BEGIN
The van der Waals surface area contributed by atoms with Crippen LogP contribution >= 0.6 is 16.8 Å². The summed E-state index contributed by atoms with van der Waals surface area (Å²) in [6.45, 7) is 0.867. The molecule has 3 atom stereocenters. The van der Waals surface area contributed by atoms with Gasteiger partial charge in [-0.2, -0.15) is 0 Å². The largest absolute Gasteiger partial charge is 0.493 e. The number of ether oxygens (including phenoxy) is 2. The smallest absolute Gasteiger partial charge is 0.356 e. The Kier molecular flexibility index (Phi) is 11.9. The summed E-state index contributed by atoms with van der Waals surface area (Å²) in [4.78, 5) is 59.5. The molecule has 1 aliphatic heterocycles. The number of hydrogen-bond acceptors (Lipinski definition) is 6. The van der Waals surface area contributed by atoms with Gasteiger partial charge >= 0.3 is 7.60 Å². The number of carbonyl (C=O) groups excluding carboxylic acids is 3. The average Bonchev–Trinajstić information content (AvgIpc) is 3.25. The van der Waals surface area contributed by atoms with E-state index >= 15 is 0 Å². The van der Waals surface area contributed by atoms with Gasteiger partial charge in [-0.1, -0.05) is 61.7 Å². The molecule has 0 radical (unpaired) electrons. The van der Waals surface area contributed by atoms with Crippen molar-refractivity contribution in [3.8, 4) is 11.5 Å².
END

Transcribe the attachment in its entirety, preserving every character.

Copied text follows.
The van der Waals surface area contributed by atoms with Crippen LogP contribution >= 0.6 is 16.8 Å². The summed E-state index contributed by atoms with van der Waals surface area (Å²) in [6.45, 7) is 0.867. The molecule has 3 atom stereocenters. The van der Waals surface area contributed by atoms with Gasteiger partial charge in [-0.2, -0.15) is 0 Å². The largest absolute Gasteiger partial charge is 0.493 e. The number of ether oxygens (including phenoxy) is 2. The smallest absolute Gasteiger partial charge is 0.356 e. The Kier molecular flexibility index (Phi) is 11.9. The summed E-state index contributed by atoms with van der Waals surface area (Å²) in [4.78, 5) is 59.5. The molecule has 1 aliphatic heterocycles. The number of hydrogen-bond acceptors (Lipinski definition) is 6. The van der Waals surface area contributed by atoms with Gasteiger partial charge >= 0.3 is 7.60 Å². The number of carbonyl (C=O) groups excluding carboxylic acids is 3. The average Bonchev–Trinajstić information content (AvgIpc) is 3.25. The van der Waals surface area contributed by atoms with E-state index >= 15 is 0 Å². The van der Waals surface area contributed by atoms with Gasteiger partial charge in [-0.1, -0.05) is 61.7 Å². The molecule has 0 radical (unpaired) electrons. The van der Waals surface area contributed by atoms with Crippen molar-refractivity contribution in [3.8, 4) is 11.5 Å².